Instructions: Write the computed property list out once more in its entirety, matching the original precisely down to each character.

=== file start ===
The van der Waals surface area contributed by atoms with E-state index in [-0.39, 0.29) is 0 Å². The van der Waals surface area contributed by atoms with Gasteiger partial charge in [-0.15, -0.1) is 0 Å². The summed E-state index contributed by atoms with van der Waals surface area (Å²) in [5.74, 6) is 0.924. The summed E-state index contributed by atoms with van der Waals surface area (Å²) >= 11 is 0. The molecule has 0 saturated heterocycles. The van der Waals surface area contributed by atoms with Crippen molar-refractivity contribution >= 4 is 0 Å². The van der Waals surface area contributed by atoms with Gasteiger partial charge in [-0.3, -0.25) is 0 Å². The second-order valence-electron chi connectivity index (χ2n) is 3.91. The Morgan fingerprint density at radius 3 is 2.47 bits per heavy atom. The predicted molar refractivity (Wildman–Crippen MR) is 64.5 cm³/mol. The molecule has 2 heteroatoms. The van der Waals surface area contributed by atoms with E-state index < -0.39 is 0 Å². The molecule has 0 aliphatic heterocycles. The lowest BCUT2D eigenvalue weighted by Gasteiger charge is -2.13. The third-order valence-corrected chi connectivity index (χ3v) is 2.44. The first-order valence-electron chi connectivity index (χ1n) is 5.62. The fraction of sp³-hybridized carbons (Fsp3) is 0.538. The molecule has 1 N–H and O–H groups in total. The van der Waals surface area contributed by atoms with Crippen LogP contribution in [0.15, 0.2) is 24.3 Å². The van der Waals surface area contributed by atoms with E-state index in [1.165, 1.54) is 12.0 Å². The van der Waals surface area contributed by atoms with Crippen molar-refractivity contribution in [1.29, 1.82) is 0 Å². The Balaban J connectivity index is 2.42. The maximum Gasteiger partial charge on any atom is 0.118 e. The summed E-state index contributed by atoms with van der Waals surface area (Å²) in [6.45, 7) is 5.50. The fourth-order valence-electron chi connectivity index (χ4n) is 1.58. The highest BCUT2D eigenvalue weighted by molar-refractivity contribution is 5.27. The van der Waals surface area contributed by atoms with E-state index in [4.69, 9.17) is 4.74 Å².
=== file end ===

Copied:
The van der Waals surface area contributed by atoms with E-state index in [-0.39, 0.29) is 0 Å². The van der Waals surface area contributed by atoms with Gasteiger partial charge in [-0.15, -0.1) is 0 Å². The summed E-state index contributed by atoms with van der Waals surface area (Å²) in [5.74, 6) is 0.924. The summed E-state index contributed by atoms with van der Waals surface area (Å²) >= 11 is 0. The molecule has 0 saturated heterocycles. The van der Waals surface area contributed by atoms with Crippen molar-refractivity contribution >= 4 is 0 Å². The van der Waals surface area contributed by atoms with Gasteiger partial charge in [-0.3, -0.25) is 0 Å². The second-order valence-electron chi connectivity index (χ2n) is 3.91. The Morgan fingerprint density at radius 3 is 2.47 bits per heavy atom. The predicted molar refractivity (Wildman–Crippen MR) is 64.5 cm³/mol. The molecule has 2 heteroatoms. The van der Waals surface area contributed by atoms with E-state index < -0.39 is 0 Å². The molecule has 0 aliphatic heterocycles. The lowest BCUT2D eigenvalue weighted by Gasteiger charge is -2.13. The third-order valence-corrected chi connectivity index (χ3v) is 2.44. The first-order valence-electron chi connectivity index (χ1n) is 5.62. The fraction of sp³-hybridized carbons (Fsp3) is 0.538. The molecule has 1 N–H and O–H groups in total. The van der Waals surface area contributed by atoms with Crippen LogP contribution in [0.15, 0.2) is 24.3 Å². The van der Waals surface area contributed by atoms with E-state index in [1.165, 1.54) is 12.0 Å². The van der Waals surface area contributed by atoms with Crippen molar-refractivity contribution in [1.29, 1.82) is 0 Å². The Balaban J connectivity index is 2.42. The maximum Gasteiger partial charge on any atom is 0.118 e. The summed E-state index contributed by atoms with van der Waals surface area (Å²) in [6.45, 7) is 5.50. The fourth-order valence-electron chi connectivity index (χ4n) is 1.58. The highest BCUT2D eigenvalue weighted by molar-refractivity contribution is 5.27. The van der Waals surface area contributed by atoms with E-state index in [4.69, 9.17) is 4.74 Å².